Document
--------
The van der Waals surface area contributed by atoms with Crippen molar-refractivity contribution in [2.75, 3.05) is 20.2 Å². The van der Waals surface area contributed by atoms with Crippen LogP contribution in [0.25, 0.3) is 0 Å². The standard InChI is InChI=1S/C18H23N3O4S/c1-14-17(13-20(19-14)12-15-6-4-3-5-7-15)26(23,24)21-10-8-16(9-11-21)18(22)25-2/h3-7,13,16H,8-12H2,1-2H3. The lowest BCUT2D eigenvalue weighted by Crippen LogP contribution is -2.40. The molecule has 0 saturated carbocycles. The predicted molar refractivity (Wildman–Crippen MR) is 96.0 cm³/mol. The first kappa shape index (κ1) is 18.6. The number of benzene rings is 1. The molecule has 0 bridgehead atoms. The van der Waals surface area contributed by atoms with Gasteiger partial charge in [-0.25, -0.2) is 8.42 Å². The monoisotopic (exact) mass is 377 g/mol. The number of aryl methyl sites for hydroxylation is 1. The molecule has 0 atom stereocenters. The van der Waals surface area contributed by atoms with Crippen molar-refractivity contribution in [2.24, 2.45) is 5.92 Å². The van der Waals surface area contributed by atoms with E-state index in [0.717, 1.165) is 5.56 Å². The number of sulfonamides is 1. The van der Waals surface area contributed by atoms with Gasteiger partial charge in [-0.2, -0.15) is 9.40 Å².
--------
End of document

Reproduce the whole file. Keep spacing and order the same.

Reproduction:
The van der Waals surface area contributed by atoms with Crippen molar-refractivity contribution in [2.75, 3.05) is 20.2 Å². The van der Waals surface area contributed by atoms with Crippen LogP contribution in [0.25, 0.3) is 0 Å². The standard InChI is InChI=1S/C18H23N3O4S/c1-14-17(13-20(19-14)12-15-6-4-3-5-7-15)26(23,24)21-10-8-16(9-11-21)18(22)25-2/h3-7,13,16H,8-12H2,1-2H3. The lowest BCUT2D eigenvalue weighted by Crippen LogP contribution is -2.40. The molecule has 0 saturated carbocycles. The predicted molar refractivity (Wildman–Crippen MR) is 96.0 cm³/mol. The first kappa shape index (κ1) is 18.6. The number of benzene rings is 1. The molecule has 0 bridgehead atoms. The van der Waals surface area contributed by atoms with Gasteiger partial charge in [-0.25, -0.2) is 8.42 Å². The monoisotopic (exact) mass is 377 g/mol. The number of aryl methyl sites for hydroxylation is 1. The molecule has 0 atom stereocenters. The van der Waals surface area contributed by atoms with Crippen molar-refractivity contribution in [2.24, 2.45) is 5.92 Å². The van der Waals surface area contributed by atoms with E-state index in [0.717, 1.165) is 5.56 Å². The number of sulfonamides is 1. The van der Waals surface area contributed by atoms with Gasteiger partial charge in [-0.2, -0.15) is 9.40 Å².